Changing how upstream companies communicate with startups

 In News

Beneath all the regulatory, environmental and economic chaos surrounding oil and gas today, one demand is constant: the pressing need for innovation. Unfortunately, a disconnect exists between innovators and upstream operators, and critical advancements are taking far too long to reach the companies that can use them best.

Changing how upstream companies communicate with startups

A just-announced partnership between Powered Australia and Darcy Partners will bring a new model of harnessing innovations to the Australian upstream industry.

After years of running their highly-successful forum events in the US, which have seen attendance from several major Australian and many international exploration and production (E&P) companies, Darcy is poised to begin hosting forums in Australia for the first time.

“Origin has come to us, and Santos as well, and said, ‘Hey guys, we know what you’re doing, and we’d love for you to come to Australia to do it,’” Marcial Manzano, Development Manager at Darcy, explained.

Their finely-curated approach distinguishes their offerings from other industry events, which tend to have generic themes and focus on quantity over quality.

“We limit our forums to about 50 to 60 people max. It’s much more intimate,” Mr Manzano said.

“Any other conference, there’s not this amount of focused, in-depth discussion going on.”

New channels for innovation

When it comes to acquiring new technologies, there are three main channels that the upstream industry uses. The first is internal research and development, which is generally the territory of major companies that can afford to have researchers and testers on staff. The second is the use of consultants at large oil field service companies like Schlumberger or Halliburton.

The third channel is external innovators. These smaller entities, often startups, are rarely used as a direct resource for upstream corporations.

“These innovators don’t know how to approach oil and gas companies. They don’t know who to talk to,” Mr Manzano said.

Darcy’s role is to create an environment where those critical introductions happen.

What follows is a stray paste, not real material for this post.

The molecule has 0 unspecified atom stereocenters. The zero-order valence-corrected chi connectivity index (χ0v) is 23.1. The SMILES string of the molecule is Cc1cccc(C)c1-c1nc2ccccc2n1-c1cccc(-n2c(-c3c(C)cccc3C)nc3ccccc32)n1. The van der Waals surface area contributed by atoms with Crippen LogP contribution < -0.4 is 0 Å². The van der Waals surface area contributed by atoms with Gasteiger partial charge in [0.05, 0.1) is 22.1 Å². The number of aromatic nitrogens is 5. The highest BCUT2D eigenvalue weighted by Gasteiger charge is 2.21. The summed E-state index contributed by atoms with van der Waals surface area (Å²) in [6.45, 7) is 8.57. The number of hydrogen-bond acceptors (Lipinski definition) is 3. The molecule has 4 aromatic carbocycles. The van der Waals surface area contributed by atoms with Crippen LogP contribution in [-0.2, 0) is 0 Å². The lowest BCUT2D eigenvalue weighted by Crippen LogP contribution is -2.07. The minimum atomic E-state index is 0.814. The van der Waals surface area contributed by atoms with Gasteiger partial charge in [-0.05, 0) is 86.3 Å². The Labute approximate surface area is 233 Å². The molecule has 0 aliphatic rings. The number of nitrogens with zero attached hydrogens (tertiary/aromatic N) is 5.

Each year, the firm chooses eight broad topics, such as drilling, geological/geophysical or production, and then refines the research scope for each based on input from their E&P member companies.

“We survey [our member companies] and say, ‘Okay, based upon these broad topics, what specifics do you want to see addressed? What are your pain points?’” Mr Manzano said.

With that feedback in hand, Darcy does all the legwork in assessing the landscape of emerging and incumbent companies, and identifying and validating innovative technologies — to arrive at a preliminary assortment of 100 to 200 technologies that make the initial cut.

Cream of the crop

Further research and due diligence from Darcy’s in-house team, which includes operations experts and PhDs in petroleum engineering and geology, whittles the first round down to 20 to 30 field-proven innovations. Once these high-graded innovators have been validated, the top eight to twelve are selected to present at the forum.

All of Darcy’s E&P member companies then come together to hear from the presenters and openly discuss their opinions and experiences with the different technologies.

“If it’s a drilling forum, you’ll have the drilling engineer from Murphy, from Exxon, from Santos, Anadarko, sitting at a table next to each other, and Darcy’s in the middle facilitating the discussion,” Mr Manzano said.

The presentations are followed by breakout sessions where each of the operators can talk to the innovators one-by-one. Finally, at the end of the forum, Darcy consolidates their independent research on the topic and the insights they gained from the 20 to 30 high-graded technologies into a white paper for attendees to take home.

“Say we did an IoT forum, our white paper will say, ‘The focus here is IoT. Here’s the background, here’s the landscape, the status quo. Here are the challenges that the industry’s facing. And here is, based upon our research, the different innovators that we think can move the needle’,” Mr Manzano explained.

Transforming innovation in Australia

Completions, cutting edge, production, analytics and IOT, geological and geophysical, EOR, drilling — all of these are on the table as topics for forums in Australia as early as 2020.

“Darcy’s new partnership with Powered brings together two companies with vast networks in their home markets, with the idea to share connections and align goals to create something more,” Wade Elofson, founder and CEO of Powered, said.

Mr Manzano is equally excited for the opportunities the partnership will bring.

“The idea is to create innovation hubs, and ideally Australia would be one of those where, whether it be annually or every quarter, we’re hosting forums to help to drive innovation in the oil and gas industry,” Mr Manzano said.

“And if we’re talking to all these oil and gas company innovators based out of the US or other regions, and there’s a strong interest to come to Australia, they’re going to need somebody like Powered to help them set up.”

If you work for an Australian energy company or provide innovative products and services to the energy industry and want to get involved in these forums, please contact Wade Elofson at

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